13 Comments

Posted by on July 2, 2014 in TUTORIALS

 

going in circles, how to

Re-inventing the wheel today :)

I was in Wallyworld one day and a woman dashed by with a circle template marker for quilting,  whereupon i tracked her to a line up and asked how much and where. Try as i might i could not find one anywhere in that store, or in any other subsequently. (And NO i am not looking for one now, so please don’t tell me where or how much.). Good thing anyways, because when i thought about paying 25 bucks for it if i did find one, i didn’t feel comfortable spending that on something that wouldn’t get used too often.

Of course, now i need something like that! This will suit my purposes adequately and with the expenditure of only a few minutes, some paper and some fusible, and a couple of pencil marks, good enough.

circle and cut out It’s not rocket science, and yes i could have just used my compass to mark lines, but everytime i need the compass, i can’t find it. So while tidying up today, i thought i’d take advantage of FINDING it, and USING it! And besides, it never fails that the lines are too faint or too heavy (and can’t be removed) when i use the darn thing.

I could have used cardstock, except i didn’t have a large enough piece. I used cheapola paper and a thin layer of a fusible webbing between the folded sheet, to make a stiffer paper to work with. It’s firm enough to have body but not enough to be unwieldy when cutting or storing after.

circle done

Use the protactor as well–angles are important for quartering and “eighthing” :)

circle angles

At first i was going to cut the circles out–if i did that though i’d have some rather floppy circles that would no doubt slip, slide and tear. Instead i took the bigassest needle i could find and punched all the circle edges, then two separate areas to delineate a quarter circle and an eighth circle, and marked what was what.

circle back

circle marking holes

I just use a fine point pencil (or marker if i know the line will be solidly covered with stitch, or hidden or folded under or layered…) to make marks through those holes, the ol’ prick and pounce method updated. Easy peasy and ready to go.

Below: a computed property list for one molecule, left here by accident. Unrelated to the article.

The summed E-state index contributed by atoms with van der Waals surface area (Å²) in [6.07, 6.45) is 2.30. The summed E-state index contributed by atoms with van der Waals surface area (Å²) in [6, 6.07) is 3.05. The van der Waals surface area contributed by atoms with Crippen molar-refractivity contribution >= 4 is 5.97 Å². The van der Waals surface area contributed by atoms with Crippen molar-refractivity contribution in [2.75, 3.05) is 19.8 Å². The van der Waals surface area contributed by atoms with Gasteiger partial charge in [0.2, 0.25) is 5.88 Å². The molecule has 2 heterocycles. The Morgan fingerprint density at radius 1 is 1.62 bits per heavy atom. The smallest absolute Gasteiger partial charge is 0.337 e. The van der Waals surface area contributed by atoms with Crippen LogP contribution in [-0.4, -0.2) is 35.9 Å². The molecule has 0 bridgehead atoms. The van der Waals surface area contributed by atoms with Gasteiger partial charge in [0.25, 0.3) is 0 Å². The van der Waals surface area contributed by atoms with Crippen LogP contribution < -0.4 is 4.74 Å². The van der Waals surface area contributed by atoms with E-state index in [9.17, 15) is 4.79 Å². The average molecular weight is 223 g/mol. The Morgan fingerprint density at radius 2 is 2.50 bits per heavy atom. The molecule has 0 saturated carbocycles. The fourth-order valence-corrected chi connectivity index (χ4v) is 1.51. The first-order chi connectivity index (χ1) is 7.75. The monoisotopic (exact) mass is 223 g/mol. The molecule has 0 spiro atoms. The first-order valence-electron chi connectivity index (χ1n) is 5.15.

2 Comments

Posted by on February 20, 2013 in TUTORIALS

 

machine embroidery on soluble (tute available)

Nell had sent me a sample of a new soluble to try out and WOW, am i impressed with the stuff!! It didn’t tear, was easy to draw on without leaving marks on the threadwork, and dissolved right away with no sticky residue, and not having to rinse and rinse and rinse. Awesome stuff. (see Nell’s phenomenal work here –scroll down past the shop, and another artist i admire also who uses this product, Sharon, here. I’ve posted these links before but oh my are they worth looking at again!) Mine looks rather plain in comparison, but i have plans to try more intricate work in the future :)

sol8

I’m using it for the finishing touches on La Ugly ecoprint, and should be finished that by the end of the weekend coming.

I posted a tute on the StitchinFingers Ning site, in the Machine Stitch Embroidery group. I don’t know if you have to be a member to view it, but if you do, signup is free.

 
9 Comments

Posted by on January 30, 2013 in media experiments, True Artists, TUTORIALS

 

simple discoveries: needle turn

Maybe you’re an experienced hand appliquer (?is that a word?) already and know these things, but i had to share with those who aren’t.

I struggled to get those teeny edges turned under, creasing heavily with my thumbnail. They kept flipping back out and the needle kept slipping if i used it to turn with. Then i noticed the seam ripper could be a good candidate, grabbing more than a needle does (i shall have to call this “seam ripper turning” from now on :) )

seam ripper trick 1

Look at that–the perfect size to roll it under!

seam ripper trick 1b